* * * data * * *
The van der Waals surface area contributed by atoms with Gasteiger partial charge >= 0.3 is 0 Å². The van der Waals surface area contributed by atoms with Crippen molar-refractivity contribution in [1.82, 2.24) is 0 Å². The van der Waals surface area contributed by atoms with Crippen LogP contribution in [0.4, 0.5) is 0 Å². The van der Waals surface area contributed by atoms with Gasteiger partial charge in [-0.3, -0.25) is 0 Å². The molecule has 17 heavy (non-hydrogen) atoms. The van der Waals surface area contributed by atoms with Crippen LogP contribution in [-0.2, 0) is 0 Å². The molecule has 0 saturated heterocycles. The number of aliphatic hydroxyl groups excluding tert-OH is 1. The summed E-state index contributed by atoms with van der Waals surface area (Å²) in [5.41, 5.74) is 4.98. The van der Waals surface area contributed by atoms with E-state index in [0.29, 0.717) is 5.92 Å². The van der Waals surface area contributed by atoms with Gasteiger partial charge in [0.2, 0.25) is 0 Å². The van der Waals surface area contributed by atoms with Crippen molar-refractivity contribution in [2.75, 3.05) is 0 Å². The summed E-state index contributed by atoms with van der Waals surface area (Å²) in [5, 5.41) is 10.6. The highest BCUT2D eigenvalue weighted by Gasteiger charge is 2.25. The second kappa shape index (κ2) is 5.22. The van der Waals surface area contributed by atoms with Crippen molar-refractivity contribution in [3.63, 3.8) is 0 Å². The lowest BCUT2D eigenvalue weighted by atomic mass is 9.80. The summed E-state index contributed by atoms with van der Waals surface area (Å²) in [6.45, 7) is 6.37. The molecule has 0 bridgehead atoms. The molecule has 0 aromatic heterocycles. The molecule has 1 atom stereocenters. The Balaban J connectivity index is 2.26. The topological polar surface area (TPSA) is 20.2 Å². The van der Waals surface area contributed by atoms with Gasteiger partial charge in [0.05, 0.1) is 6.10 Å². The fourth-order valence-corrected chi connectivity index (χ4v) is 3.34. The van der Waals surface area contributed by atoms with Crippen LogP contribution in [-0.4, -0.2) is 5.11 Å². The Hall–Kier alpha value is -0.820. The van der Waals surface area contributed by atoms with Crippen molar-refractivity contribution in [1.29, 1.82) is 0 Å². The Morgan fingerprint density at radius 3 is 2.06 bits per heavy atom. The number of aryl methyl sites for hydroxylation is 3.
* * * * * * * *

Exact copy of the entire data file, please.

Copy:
The van der Waals surface area contributed by atoms with Gasteiger partial charge >= 0.3 is 0 Å². The van der Waals surface area contributed by atoms with Crippen molar-refractivity contribution in [1.82, 2.24) is 0 Å². The van der Waals surface area contributed by atoms with Crippen LogP contribution in [0.4, 0.5) is 0 Å². The van der Waals surface area contributed by atoms with Gasteiger partial charge in [-0.3, -0.25) is 0 Å². The molecule has 17 heavy (non-hydrogen) atoms. The van der Waals surface area contributed by atoms with Crippen LogP contribution in [-0.2, 0) is 0 Å². The molecule has 0 saturated heterocycles. The number of aliphatic hydroxyl groups excluding tert-OH is 1. The summed E-state index contributed by atoms with van der Waals surface area (Å²) in [5.41, 5.74) is 4.98. The van der Waals surface area contributed by atoms with E-state index in [0.29, 0.717) is 5.92 Å². The van der Waals surface area contributed by atoms with Gasteiger partial charge in [0.2, 0.25) is 0 Å². The van der Waals surface area contributed by atoms with Crippen molar-refractivity contribution in [2.75, 3.05) is 0 Å². The summed E-state index contributed by atoms with van der Waals surface area (Å²) in [5, 5.41) is 10.6. The highest BCUT2D eigenvalue weighted by Gasteiger charge is 2.25. The second kappa shape index (κ2) is 5.22. The van der Waals surface area contributed by atoms with Crippen molar-refractivity contribution in [3.63, 3.8) is 0 Å². The lowest BCUT2D eigenvalue weighted by atomic mass is 9.80. The summed E-state index contributed by atoms with van der Waals surface area (Å²) in [6.45, 7) is 6.37. The molecule has 0 bridgehead atoms. The molecule has 0 aromatic heterocycles. The molecule has 1 atom stereocenters. The Balaban J connectivity index is 2.26. The topological polar surface area (TPSA) is 20.2 Å². The van der Waals surface area contributed by atoms with Gasteiger partial charge in [0.05, 0.1) is 6.10 Å². The fourth-order valence-corrected chi connectivity index (χ4v) is 3.34. The van der Waals surface area contributed by atoms with Crippen LogP contribution in [-0.4, -0.2) is 5.11 Å². The Hall–Kier alpha value is -0.820. The van der Waals surface area contributed by atoms with Crippen molar-refractivity contribution in [1.29, 1.82) is 0 Å². The Morgan fingerprint density at radius 3 is 2.06 bits per heavy atom. The number of aryl methyl sites for hydroxylation is 3.